In 1999, after graduating from the police academy, I picked a bodybuilding show and began training for it. Although I did not place high enough to win a trophy at my first show, I saw the kind of physique I would need to be a competitive bodybuilder. I immediately began to mold my physique accordingly.
I realized very quickly without good genetics, everything else - done perfectly - would only result in a mediocre physique. Although I did not know if I had the genetics for competitive bodybuilding I continued to train. Today, seventeen years later, I am able to get my body weight up to a lean 285 pounds and my goal is to become a professional bodybuilder. The hardest part about this journey has been the question: am I good enough to compete with the best physiques in the world? It is not until this year, 2006, after winning my first overall title - I actually believe I may be able to compete at a professional level if I continue to make progress.
You can learn more about me by visiting my web site: www.bigjuggernaut.com.
What Workout Plan Worked Best For You?
I feel I've been extremely lucky in that whatever I've done over the years has worked. However as you progress, gains do slow and you have to make changes. What I've been using the last few years is simple plan where I do one exercise per body part for 3-4 sets (2-3 body parts each session). I'm in the gym 5-6 days a week depending on how good I feel. From my various readings I've found that taking long rest periods between workouts can actually be counter productive.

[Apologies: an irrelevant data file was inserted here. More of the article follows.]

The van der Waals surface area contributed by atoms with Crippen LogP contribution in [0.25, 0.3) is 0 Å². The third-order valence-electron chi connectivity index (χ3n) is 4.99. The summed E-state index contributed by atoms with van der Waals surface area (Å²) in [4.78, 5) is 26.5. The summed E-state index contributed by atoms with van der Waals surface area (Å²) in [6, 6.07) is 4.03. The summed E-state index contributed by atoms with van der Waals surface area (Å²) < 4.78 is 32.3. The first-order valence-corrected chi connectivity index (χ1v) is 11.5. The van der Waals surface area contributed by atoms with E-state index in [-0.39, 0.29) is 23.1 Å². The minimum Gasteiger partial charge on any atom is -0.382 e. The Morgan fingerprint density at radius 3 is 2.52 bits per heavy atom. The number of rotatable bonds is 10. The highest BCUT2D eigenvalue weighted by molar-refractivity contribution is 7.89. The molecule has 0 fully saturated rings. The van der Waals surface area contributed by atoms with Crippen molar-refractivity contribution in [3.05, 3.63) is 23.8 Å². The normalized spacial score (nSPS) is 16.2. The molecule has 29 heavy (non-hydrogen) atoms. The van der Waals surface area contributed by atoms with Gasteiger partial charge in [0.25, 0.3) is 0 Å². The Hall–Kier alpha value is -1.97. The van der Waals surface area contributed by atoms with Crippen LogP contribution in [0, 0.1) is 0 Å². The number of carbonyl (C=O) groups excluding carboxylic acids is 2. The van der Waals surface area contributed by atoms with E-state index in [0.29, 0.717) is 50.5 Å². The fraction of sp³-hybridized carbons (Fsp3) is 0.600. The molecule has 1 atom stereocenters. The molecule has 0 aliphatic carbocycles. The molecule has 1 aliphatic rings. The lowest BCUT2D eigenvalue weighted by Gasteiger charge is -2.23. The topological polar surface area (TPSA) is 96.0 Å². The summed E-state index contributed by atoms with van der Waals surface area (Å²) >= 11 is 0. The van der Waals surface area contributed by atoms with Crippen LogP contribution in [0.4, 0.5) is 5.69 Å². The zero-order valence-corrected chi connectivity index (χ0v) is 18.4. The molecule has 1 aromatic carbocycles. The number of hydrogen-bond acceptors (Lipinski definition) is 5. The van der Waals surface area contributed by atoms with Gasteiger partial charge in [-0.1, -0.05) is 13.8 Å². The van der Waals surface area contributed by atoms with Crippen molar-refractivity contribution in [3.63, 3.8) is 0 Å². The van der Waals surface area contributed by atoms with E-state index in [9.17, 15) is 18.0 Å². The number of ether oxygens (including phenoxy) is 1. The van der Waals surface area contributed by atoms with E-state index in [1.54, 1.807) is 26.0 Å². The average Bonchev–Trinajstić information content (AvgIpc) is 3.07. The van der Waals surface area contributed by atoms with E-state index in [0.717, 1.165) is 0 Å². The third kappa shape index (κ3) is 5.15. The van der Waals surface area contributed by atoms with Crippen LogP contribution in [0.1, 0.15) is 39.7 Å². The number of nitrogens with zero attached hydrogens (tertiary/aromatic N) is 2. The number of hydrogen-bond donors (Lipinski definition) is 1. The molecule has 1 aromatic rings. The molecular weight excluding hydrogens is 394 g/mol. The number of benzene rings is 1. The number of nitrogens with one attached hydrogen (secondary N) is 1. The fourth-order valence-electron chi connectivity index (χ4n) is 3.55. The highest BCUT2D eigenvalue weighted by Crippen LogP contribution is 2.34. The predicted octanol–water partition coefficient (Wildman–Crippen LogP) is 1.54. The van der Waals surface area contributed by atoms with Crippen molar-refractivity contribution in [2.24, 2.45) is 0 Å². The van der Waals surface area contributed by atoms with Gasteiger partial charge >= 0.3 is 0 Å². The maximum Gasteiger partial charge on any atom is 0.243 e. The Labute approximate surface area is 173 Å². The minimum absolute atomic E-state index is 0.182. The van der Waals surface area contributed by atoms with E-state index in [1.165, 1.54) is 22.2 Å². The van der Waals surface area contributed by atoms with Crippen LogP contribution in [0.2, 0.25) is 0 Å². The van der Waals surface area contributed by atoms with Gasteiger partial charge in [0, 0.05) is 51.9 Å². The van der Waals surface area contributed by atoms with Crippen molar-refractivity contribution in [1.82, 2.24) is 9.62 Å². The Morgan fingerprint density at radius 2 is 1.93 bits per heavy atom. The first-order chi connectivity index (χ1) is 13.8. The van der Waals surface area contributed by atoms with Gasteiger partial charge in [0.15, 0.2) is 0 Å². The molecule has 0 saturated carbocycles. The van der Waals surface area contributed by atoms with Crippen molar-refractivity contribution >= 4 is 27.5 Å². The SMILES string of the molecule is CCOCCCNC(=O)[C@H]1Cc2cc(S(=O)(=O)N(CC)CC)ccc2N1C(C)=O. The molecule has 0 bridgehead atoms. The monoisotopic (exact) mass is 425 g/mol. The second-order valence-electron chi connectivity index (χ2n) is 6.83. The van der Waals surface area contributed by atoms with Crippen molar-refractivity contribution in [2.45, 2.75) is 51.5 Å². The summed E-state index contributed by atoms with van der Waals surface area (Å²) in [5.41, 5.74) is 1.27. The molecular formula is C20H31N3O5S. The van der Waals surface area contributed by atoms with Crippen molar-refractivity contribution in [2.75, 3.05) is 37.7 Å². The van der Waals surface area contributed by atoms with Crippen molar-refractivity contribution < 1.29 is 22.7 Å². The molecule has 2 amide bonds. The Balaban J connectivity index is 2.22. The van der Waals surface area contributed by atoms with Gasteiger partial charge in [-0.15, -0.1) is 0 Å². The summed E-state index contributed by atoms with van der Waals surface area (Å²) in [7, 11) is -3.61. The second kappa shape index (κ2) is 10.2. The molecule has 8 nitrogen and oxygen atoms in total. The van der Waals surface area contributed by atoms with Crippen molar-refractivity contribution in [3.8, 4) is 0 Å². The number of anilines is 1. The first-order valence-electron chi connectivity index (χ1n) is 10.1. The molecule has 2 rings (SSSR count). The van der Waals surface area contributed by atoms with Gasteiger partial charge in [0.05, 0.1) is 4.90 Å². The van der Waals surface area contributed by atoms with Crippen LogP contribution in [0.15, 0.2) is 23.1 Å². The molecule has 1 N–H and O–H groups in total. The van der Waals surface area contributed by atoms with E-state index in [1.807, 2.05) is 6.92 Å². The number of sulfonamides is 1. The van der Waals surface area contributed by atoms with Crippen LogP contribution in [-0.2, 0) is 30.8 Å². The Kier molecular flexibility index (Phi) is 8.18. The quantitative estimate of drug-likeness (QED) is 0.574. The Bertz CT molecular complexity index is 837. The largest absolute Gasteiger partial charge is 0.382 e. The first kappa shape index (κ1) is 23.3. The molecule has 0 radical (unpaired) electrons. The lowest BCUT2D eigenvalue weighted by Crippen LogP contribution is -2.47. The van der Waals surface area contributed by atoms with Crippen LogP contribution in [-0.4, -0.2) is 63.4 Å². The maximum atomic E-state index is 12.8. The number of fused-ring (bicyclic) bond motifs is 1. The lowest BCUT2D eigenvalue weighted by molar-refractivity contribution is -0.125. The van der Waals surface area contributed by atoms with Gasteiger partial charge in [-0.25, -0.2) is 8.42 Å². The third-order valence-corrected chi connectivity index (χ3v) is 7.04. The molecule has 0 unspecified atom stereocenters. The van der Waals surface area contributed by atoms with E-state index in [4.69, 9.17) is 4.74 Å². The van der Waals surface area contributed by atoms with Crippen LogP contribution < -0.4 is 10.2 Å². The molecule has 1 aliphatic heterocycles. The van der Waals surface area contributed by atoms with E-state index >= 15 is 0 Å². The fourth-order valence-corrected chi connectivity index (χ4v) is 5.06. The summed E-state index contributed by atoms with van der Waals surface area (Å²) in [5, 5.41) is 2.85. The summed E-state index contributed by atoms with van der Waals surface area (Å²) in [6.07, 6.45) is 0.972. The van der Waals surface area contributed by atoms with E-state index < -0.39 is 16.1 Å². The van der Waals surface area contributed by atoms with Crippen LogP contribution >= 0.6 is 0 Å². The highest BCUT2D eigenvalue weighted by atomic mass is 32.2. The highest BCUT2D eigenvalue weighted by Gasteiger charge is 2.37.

Getting into the gym and working a particular body part on day 1 doesn't mean you give that body part 5, 6, 7 days rest before hitting it again because all the work you did day 1 starts to fade so to speak. It's like going to 100% muscle activation on day 1 and as the days pass that muscle is not being stimulated again so the activation diminishes so by the time you hit it again days later you are starting at maybe 30 or 40% activation instead of closer to 100% if you had not rested so long. So in fact, what you would do is hit each muscle after 1 or 2 days rest to capitalize on the activation of muscle growth. This is not my philosophy of course because I don't want to take credit for this information that I've learned over the years, but I've embraced this new way of thinking and it has paid off big time.